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How changing childcare subsidies could reduce the gender gap

  • August 10 2020
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How changing childcare subsidies could reduce the gender gap

By Cameron Micallef
August 10 2020

Despite women and younger Australians being most impacted by the COVID-19 pandemic, they are still being left behind from a policy perspective, according to new research.

How changing childcare subsidies could reduce the gender gap

How changing childcare subsidies could reduce the gender gap

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  • August 10 2020
  • Share

Despite women and younger Australians being most impacted by the COVID-19 pandemic, they are still being left behind from a policy perspective, according to new research.

How changing childcare subsidies could reduce the gender gap

During an Industry Super Australia webinar, former prime minister Paul Keating pointed out the gender bias in the economy and the superannuation system.

“I think the bias in the system is women’s incomes are relatively low compared to male workers and they are required for domestic and family reasons to not be in the jobs market,” Mr Keating said.

“There is a natural bias in there. The only way to improve that is further and deeper female participation in the workplace and, of course, better rates of pay.”

Changing childcare subsidies

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The Grattan Institute said it could help solve this problem by creating cheaper childcare, which would help mothers increase their lifetime earnings by $150,000 as well as help boost the nation’s economy by $11 billion.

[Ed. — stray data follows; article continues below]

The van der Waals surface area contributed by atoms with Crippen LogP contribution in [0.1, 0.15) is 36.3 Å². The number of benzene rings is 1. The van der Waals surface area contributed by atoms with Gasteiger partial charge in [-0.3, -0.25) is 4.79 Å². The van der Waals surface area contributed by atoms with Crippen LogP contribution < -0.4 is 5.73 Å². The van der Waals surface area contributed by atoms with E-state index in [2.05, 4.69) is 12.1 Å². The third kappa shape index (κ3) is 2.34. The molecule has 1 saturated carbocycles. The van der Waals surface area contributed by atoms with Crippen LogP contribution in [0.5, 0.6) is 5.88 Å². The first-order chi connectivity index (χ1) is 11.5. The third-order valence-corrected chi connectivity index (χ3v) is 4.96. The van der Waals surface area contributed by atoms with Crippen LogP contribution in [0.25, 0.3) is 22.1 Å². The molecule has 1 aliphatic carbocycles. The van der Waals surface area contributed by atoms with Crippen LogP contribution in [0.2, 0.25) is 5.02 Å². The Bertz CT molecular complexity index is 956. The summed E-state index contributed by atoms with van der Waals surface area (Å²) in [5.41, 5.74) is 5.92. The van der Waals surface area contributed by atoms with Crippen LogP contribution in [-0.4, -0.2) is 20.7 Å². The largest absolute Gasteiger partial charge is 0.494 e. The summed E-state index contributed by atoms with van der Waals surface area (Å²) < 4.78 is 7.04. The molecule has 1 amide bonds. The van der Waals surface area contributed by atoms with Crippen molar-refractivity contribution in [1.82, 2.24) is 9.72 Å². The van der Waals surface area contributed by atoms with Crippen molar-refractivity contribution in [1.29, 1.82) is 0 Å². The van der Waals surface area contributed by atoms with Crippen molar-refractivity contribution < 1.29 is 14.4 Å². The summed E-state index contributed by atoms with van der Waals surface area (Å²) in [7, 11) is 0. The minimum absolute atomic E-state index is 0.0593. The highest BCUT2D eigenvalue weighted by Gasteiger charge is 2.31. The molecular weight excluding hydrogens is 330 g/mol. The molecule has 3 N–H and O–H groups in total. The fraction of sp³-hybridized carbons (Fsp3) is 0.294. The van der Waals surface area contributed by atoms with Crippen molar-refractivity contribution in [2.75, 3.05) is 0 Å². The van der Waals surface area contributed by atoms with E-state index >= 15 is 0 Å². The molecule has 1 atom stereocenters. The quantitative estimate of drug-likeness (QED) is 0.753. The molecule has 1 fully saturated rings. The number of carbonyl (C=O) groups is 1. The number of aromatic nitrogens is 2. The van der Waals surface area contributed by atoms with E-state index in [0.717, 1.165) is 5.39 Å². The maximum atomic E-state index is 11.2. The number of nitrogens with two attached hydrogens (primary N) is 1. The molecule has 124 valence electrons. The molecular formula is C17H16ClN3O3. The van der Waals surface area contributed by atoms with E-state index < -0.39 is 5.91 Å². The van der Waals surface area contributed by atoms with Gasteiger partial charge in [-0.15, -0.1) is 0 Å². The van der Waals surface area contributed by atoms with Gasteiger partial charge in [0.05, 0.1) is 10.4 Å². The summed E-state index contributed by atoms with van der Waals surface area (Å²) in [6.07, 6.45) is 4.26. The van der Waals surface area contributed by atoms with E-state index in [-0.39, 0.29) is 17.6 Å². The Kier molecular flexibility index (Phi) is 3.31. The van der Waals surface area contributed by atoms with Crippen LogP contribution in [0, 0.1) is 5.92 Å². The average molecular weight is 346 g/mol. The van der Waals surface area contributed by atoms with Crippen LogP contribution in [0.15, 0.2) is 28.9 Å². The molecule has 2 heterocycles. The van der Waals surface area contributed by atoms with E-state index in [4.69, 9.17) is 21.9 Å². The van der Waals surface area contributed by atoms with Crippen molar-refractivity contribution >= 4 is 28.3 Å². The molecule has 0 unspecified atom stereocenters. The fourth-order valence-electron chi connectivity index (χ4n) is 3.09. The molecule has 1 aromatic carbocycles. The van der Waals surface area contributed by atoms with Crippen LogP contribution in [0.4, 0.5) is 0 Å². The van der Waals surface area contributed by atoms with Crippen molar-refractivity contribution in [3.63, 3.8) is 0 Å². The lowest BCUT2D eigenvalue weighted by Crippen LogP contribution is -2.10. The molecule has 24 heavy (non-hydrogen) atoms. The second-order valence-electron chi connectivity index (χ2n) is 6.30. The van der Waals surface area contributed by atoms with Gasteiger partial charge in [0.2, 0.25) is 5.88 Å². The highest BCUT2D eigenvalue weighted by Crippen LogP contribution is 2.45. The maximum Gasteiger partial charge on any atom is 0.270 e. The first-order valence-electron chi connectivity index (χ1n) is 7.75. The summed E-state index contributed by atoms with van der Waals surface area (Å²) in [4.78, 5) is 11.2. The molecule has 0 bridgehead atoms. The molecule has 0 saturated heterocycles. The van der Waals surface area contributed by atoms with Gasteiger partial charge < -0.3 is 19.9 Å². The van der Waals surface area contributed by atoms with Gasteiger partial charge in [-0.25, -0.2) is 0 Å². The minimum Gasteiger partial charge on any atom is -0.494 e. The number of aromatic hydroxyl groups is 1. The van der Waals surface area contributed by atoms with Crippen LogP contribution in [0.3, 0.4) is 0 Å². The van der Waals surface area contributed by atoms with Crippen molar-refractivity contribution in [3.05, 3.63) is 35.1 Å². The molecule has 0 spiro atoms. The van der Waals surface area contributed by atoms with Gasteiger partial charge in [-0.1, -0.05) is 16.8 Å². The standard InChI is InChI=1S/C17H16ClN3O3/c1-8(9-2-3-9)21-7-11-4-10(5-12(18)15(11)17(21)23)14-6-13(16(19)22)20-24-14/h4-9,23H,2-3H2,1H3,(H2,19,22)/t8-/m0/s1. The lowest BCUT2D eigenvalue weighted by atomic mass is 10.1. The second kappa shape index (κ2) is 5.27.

Increasing the childcare subsidy for low-income families from 85 per cent to 95 per cent and then tapering for households earning above $68,000 could be a key policy measure in recovering from the COVID-19 economic shock, according to the Grattan Institute’s Cheaper childcare: A practical plan to boost female workforce participation

Under such a scheme, 60 per cent of Australian families would pay less than $20 a day for childcare, with no family worse off. 

And while it would cost the government $5 billion a year, the economic payoff of increased female workforce participation would more than eclipse that, boosting Australian GDP by $11 billion. 

“Cheaper childcare is a win-win – it would boost the economy and give Australian women enhanced life choices,” said lead author Danielle Wood. 

“It should be central to the government’s plans for lifting Australia out of recession.”

Australia’s female workforce participation rate is above the OECD average, but Australian women are much more likely to work part-time. Before the COVID crisis, a typical Australian woman with pre-teenage children worked 2.5 days a week.

Women in Australia continue to do most of the unpaid household work, which further constrains their choices about doing more paid work.

The federal government should extend the parental leave scheme to offer six weeks “use it or lose it” leave at minimum wage for each parent, plus 12 weeks they can share between them. This would cost an extra $600 million a year, but would help fathers spend more time with their children in the critical first year of the child’s life.

How changing childcare subsidies could reduce the gender gap
How changing childcare subsidies could reduce the gender gap
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About the author

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Cameron is a journalist for Momentum Media's nestegg and Smart Property Investment. He enjoys giving Aussies practical financial tips and tricks to help grow their wealth and achieve financial independence. As a self-confessed finance nerd, Cameron enjoys chatting with industry experts and commentators to leverage their insights to grow your portfolio.

About the author

Cameron is a journalist for Momentum Media's nestegg and Smart Property Investment. He enjoys giving Aussies practical financial tips and tricks to help grow their wealth and achieve financial independence. As a self-confessed finance nerd, Cameron enjoys chatting with industry experts and commentators to leverage their insights to grow your portfolio.

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